“Too bad the girls weren’t on the level about those romances, but who knows what the future may bring?” Element Lad’s sentiment in the last panel brings out the most significant aspect of this Legion adventure: Jerry Siegel’s stories had heart, for all the grief I give him. In this one, readers are titillated, really for the first time, with what would later become a key feature of the Legion stories—who’s in love with whom, who’s sneaking off to a romantic setting to snuggle, whose feelings for a fellow Legionnaire are going to tip the story in a different direction? After six years, it’s nice to fully recognize that a group of teen boys and girls, living and working together, are going to show an interest in each other.
We’ve seen instances already—Phantom Girl’s devotion to Ultra Boy, Star Boy’s fascination with Dream Girl, Shrinking Violet’s love at first sight with Duplicate Boy. But this is the first time we’ve seen kissing, complimenting, and all out canoodling on a big scale, as the girls, mind-controlled by an alien queen, seduce the boys in order to lead them to their deaths.
Around this time in popular entertainment, the battle of the sexes was fair game for a good story. Betty Friedan had just published The Feminine Mystique, Gloria Steinham had just donned bunny ears to do an expose of the Playboy Club, and second wave feminism had been born. Women’s struggle for equality was in the news, and TV, movie and comic book writers were happy to be topical.
But middle-aged male Jerry Siegel wasn’t exactly down with it, from a modern perspective. As our story opens, Saturn Girl calls in her female colleagues and tells them it’s time to begin “Operation Betrayal.”
Skinny little Light Lass, who let us not forget has recently been mistaken for a boy, is using her “Cellular Trim-Ray” when she gets the call. “Shedding those excess pounds will have to wait,” she reflects. Excess pounds? Does the Legion have a therapist, ’cause, damn, this young woman has some body image issues. And, if there’s a magic device that shaves off excess pounds safely, why doesn’t Chuck Taine own one?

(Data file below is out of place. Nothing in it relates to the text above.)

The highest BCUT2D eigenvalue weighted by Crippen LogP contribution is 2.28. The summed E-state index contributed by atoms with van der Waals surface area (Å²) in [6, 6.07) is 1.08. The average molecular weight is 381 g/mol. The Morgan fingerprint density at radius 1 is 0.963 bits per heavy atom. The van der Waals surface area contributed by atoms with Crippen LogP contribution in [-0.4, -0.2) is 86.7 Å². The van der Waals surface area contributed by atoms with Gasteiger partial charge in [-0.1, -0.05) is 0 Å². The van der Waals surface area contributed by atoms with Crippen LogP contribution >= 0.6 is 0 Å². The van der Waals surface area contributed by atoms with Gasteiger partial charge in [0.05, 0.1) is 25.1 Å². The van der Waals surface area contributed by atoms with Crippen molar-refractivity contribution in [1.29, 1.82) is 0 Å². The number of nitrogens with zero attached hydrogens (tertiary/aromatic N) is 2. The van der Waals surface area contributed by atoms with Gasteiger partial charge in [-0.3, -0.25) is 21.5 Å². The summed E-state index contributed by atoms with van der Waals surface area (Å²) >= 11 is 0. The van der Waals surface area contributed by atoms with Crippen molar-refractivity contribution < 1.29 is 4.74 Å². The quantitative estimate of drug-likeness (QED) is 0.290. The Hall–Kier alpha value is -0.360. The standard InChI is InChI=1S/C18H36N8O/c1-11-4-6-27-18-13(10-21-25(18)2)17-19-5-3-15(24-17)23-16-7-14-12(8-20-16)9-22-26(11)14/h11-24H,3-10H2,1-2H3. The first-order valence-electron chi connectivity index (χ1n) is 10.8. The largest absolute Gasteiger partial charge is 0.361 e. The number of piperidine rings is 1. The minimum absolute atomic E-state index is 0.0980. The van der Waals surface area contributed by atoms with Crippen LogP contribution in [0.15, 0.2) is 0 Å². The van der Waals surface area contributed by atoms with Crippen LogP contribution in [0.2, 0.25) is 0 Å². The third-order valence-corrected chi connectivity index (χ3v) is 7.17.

BTW, Light Lass’s new emblem is finally visible in this issue—it’s a cloud, not the feather we later became accustomed to. It looks a bit silly, if I’m honest. Good thing it was changed.
The female Legionnaires, at Saturn Girl’s direction, pick male Legionnaires to target and destroy. Triplicate Girl picks three of them, since she can split into three people, but then she agrees to “share” with Shrinking Violet. This doesn’t make a lot of sense, they being only six female Legionnaires and 13 male ones. They don’t need to “share.” Anyway, the girls lead the boys off to their respective dooms, pretty much all of them doing so in and around a carnival they’re all attending. The only really noteworthy scenes here are Saturn Girl’s seduction of Superboy, who thinks to himself that he’d better respond because it would be ungallant not to, and Light Lass’s interlude with Element Lad. It’s been noted elsewhere by fans that Element Lad, who was consider by fans decades ago to be the first gay Legionnaire, is uncomfortable in this scene, because romancing girls doesn’t leave him in his element.
But he does seem to warm up to Light Lass, and he does express regret, at the end of the story, that their romance wasn’t real. I’ll leave it alone other than pointing out again that he was enamored of the one female Legionnaire who had a history of being mistaken for a boy.
The story does no good for gender equality. The girls are being mind-controlled by the queen of the planet Femnaz, where males were long ago banished for mansplaining science to their betters. Femnaz? Wow, and here I thought Millennials had invented the term “Feminazi!” Or at least Rush Limbaugh did. But maybe this a portmanteau of “Feminine Amazons” — which is kind of a silly construction. It’s also odd that they make a point of saying that they brainwashed all the others with simple hypnosis, but that they had to use an edit of Superboy’s recorded voice to control Supergirl. Um… why?
The Femnazians learn the error of their ways when the boy Legionnaires save them from their own folly, which is by the way the same danger the mansplainers were warning of. So the Femnazians recent hating men, and remove their mind-control. The girl Legionnaires fly off and save the boys they had left to die. We assume they all made it back to them in time. Be awkward if they didn’t.
Still, it’s important to remember the significance the Legion has in the development of super-heroines. At six female vs. 13 male, they’re nowhere near equality, but they’re doing better than most groups of the time, which had only a single female member: Justice League, Doom Patrol, Fantastic Four, Metal Men. The Avengers wouldn’t have more than one female member at a time until around 1966, when the Wasp and the Scarlet Witch became active at the same time. The Justice Society even made their token female member—Wonder Woman—their secretary, at least until 1948 when Black Canary joined, and the two worked together. But, 20 years later, Wonder Woman had to drop out of the JLA to make room for Canary.
There’s a roll call again this issue, but it lists only 15 Legionnaires. All 19 appear in the story.
“Until you starve to death?” The guy can transform elements, dear.